• Carry result to impact
      • Build relationships with industry
      Benchmarks
      Binaries
      Compiler
      Simulator
      uArch Idea
      ISA
      Other
      uArch
    • Best Practices for Industry
      • Leverage academic research
      • Build partnerships
      • Articulate long-term research issues
      • Be open-minded
      • Minimize artificial constraints
      • Carry concepts across “the gap”
      • Open infrastructure
    • A Partnership
      Filtered, De-risked Concepts
      Academe
      Industry
      Future issues
      Infrastructure
    • The Startup Path
      When you can’t find an appropriate industrial partner, make one.
      STAC, Avici, Velio, SPI
    • Academic
      Concept
      Analysis
      Simulation
      Prototype
      Refine Concept
      Detailed Design
      Startup
    • Startup Pros/Cons
      Pros
      • Don’t have to convince existing company to change course (until exit)
      Cons
      • Have to convince investors (repeatedly)
      • Have to build a whole company, not just a development team
      • Finance, sales, marketing, …
      • Limited resources
      • Impatient capital
    • Example: SPI
    • Much easier to license technology to an existing company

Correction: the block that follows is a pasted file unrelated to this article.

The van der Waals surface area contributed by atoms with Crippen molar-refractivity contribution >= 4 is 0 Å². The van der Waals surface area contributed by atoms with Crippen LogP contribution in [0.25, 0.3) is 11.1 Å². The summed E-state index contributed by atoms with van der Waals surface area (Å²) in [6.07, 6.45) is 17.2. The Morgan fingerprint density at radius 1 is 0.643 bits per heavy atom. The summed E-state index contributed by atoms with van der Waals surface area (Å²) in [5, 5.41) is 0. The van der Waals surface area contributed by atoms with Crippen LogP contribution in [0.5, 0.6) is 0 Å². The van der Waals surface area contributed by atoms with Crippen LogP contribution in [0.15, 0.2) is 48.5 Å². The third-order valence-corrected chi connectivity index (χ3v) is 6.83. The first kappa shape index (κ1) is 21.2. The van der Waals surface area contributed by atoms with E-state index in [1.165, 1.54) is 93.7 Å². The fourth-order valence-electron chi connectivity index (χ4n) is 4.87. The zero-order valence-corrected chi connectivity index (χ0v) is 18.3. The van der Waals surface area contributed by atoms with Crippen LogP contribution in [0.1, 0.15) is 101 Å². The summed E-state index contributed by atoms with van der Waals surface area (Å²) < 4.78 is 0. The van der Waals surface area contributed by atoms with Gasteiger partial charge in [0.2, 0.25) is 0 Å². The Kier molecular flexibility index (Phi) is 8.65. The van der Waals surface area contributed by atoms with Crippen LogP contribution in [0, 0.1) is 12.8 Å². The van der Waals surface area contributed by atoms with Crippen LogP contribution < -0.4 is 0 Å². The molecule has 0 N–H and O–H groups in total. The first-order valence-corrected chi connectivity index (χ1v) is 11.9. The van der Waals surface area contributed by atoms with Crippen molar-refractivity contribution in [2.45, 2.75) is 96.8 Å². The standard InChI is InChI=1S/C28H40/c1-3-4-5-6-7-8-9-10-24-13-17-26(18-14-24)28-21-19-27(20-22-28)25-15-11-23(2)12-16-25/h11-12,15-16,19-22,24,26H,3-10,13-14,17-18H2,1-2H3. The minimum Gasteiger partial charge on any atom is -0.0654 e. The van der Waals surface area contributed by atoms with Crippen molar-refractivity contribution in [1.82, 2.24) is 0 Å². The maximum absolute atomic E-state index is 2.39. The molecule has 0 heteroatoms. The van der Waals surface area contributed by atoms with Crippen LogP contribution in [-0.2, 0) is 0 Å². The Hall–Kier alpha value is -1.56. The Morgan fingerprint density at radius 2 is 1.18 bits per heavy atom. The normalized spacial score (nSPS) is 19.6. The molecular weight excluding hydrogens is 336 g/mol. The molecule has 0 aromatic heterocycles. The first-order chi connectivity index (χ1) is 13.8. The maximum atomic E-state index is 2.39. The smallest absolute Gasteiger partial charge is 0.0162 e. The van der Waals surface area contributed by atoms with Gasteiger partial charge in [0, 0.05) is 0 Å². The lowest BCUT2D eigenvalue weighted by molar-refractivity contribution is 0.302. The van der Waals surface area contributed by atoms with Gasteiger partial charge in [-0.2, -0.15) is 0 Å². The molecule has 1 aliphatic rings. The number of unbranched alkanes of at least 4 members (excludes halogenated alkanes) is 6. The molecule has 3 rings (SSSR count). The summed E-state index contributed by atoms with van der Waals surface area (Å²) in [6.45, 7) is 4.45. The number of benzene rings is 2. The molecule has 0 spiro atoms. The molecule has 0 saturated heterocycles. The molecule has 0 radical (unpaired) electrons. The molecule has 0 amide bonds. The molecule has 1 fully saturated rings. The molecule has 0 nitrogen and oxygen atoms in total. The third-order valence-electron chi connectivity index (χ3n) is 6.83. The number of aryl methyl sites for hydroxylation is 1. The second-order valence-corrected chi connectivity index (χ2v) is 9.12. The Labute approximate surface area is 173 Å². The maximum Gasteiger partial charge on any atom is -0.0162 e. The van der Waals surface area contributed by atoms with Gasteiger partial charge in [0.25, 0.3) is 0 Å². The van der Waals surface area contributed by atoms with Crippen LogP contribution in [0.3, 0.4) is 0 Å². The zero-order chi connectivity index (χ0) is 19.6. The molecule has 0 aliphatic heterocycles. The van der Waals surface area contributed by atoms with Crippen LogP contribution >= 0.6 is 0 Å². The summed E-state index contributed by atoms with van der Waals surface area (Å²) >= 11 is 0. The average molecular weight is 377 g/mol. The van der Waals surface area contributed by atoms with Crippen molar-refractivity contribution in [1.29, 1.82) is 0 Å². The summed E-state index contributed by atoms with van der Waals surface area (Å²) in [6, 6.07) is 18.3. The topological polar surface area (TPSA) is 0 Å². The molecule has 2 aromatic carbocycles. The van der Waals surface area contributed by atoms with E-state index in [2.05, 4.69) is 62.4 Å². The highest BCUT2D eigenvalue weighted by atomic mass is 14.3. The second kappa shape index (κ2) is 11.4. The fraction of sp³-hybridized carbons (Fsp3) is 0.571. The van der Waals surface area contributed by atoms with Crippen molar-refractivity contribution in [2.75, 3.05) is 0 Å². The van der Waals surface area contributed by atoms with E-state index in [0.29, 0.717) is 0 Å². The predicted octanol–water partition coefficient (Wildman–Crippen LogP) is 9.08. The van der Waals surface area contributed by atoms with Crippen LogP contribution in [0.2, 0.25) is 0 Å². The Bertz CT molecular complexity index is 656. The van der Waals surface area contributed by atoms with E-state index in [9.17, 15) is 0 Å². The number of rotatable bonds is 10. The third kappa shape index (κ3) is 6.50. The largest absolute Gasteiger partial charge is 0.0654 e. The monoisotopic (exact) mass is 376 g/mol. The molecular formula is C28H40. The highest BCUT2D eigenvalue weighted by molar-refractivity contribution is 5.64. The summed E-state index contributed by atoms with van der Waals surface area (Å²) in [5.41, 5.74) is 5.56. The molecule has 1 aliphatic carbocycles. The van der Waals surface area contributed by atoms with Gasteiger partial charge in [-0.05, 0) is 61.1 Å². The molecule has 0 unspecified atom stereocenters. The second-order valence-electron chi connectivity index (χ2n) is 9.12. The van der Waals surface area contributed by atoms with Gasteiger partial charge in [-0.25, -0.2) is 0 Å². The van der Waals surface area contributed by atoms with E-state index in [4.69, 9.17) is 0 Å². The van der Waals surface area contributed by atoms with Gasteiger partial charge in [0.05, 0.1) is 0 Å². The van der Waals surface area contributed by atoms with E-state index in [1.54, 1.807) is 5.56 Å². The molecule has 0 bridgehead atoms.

• Starting a company to bring a new semiconductor product to market costs $30M (to cash flow positive)
      If it’s a programmable processor, its $70M
      Investors want a 10x ROI
      Need to see a $700M exit to justify a new processor company
    • The future of computer architecture
    • The future of computer architecture
      • NOW is an ideal time for research to move the needle
      • Computers are drastically changing
      • Pervasive parallelism
      • Energy limited
      • Bandwidth constrained
      • Opportunity to set the MSB of future computers in the next few years
      • Requires changing the whole stack
      • Requires industry-academe partnership
    • Energy-Efficient ArchitectureAbstracting Locality
      20mm
      L3
      7pJ
      2000pJ
      Net
      50pJ
      500pJ
      L2
      Net
      2000pJ
      L1
      L1
      L1
      L1
      P
      P
      P
      P
    • Solution involves many levels of the “stack”
      Application
      Algorithm
      Prog. System
      Compiler
      ISA
      uArch
      Too constrained to innovate within one layer
      Design
      Circuits
      Process
    • Benchmarks
      Binaries
      Compiler
      Academe
      Industry
      Simulator
      uArch Idea
      ISA
      Other
      uArch
    • Moving the NeedleComputer Architecture Research in Academe and Industry
      Bill Dally
      Chief Scientist & Sr. VP of Research, NVIDIA
      Bell Professor of Engineering, Stanford University